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My daughter just incurred a $170 vet bill because her mare was acting colicky. She would take a few bites of her feed, then turn in a circle and lay down. Vet came out and chuckled a bit. Told daughter the mare would be fine and gave the mare some sort of injection for pain. Menstrual cramps in a horse. None of my other mares ever had a problem like that. Do they make horsey Midol?

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post #7 of 16 Old 08-05-2009, 10:21 AM
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Quote:
Originally Posted by dee View Post
My daughter just incurred a $170 vet bill because her mare was acting colicky. She would take a few bites of her feed, then turn in a circle and lay down. Vet came out and chuckled a bit. Told daughter the mare would be fine and gave the mare some sort of injection for pain. Menstrual cramps in a horse. None of my other mares ever had a problem like that. Do they make horsey Midol?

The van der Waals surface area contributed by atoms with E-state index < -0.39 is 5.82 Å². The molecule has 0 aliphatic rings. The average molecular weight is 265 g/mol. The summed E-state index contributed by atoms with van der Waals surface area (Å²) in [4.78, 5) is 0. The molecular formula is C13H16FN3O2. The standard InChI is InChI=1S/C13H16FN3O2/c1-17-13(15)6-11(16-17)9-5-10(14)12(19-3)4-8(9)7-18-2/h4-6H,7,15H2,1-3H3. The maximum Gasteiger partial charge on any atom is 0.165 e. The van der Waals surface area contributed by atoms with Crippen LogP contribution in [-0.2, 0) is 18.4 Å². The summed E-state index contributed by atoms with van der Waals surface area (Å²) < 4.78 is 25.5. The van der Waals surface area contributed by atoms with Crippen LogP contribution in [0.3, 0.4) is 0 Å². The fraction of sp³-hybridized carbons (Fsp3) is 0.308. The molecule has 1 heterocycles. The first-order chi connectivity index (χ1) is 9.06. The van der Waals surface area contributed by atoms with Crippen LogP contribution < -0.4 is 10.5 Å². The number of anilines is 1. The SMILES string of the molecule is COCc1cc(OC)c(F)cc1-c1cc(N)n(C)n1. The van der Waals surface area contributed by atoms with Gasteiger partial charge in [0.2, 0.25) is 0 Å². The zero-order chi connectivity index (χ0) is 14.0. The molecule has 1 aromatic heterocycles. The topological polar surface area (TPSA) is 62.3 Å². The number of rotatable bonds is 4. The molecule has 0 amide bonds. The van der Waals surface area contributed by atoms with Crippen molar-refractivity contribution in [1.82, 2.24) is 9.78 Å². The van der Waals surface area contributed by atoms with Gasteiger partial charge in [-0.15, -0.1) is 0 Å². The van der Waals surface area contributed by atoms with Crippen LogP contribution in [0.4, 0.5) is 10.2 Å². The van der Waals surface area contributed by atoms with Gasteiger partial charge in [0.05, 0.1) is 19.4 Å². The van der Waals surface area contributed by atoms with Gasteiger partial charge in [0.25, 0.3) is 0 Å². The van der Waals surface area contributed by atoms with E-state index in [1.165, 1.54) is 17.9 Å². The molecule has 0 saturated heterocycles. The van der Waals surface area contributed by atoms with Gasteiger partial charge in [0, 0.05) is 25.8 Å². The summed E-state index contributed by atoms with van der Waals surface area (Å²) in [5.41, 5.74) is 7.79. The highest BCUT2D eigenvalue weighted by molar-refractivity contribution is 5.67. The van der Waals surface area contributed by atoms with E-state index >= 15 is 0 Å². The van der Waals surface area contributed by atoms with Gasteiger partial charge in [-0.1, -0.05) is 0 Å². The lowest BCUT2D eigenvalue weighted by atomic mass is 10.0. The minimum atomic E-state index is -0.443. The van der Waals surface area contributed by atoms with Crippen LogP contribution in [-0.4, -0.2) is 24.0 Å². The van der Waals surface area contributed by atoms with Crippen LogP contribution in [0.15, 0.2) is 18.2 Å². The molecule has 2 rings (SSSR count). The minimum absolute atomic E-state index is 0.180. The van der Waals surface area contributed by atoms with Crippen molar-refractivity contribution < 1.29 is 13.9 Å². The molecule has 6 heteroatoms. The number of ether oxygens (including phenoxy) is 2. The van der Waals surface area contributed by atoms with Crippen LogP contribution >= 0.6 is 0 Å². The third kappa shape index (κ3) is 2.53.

Your daughter bought that line?

Horses do not have a monthly flow - therefore the uterus does not contract to eliminate the unused blood/tissue. Therefore - cramps? Nope. If a mare did cramp, they would die in the wild due to being vunerable to attach.

Your daughters mare very probably had a case of gas colic. The horse will lay down to shift the gas bubble.
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post #8 of 16 Old 08-05-2009, 11:36 AM
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Quote:
Originally Posted by mls View Post
Your daughter bought that line?

Horses do not have a monthly flow - therefore the uterus does not contract to eliminate the unused blood/tissue. Therefore - cramps? Nope. If a mare did cramp, they would die in the wild due to being vunerable to attach.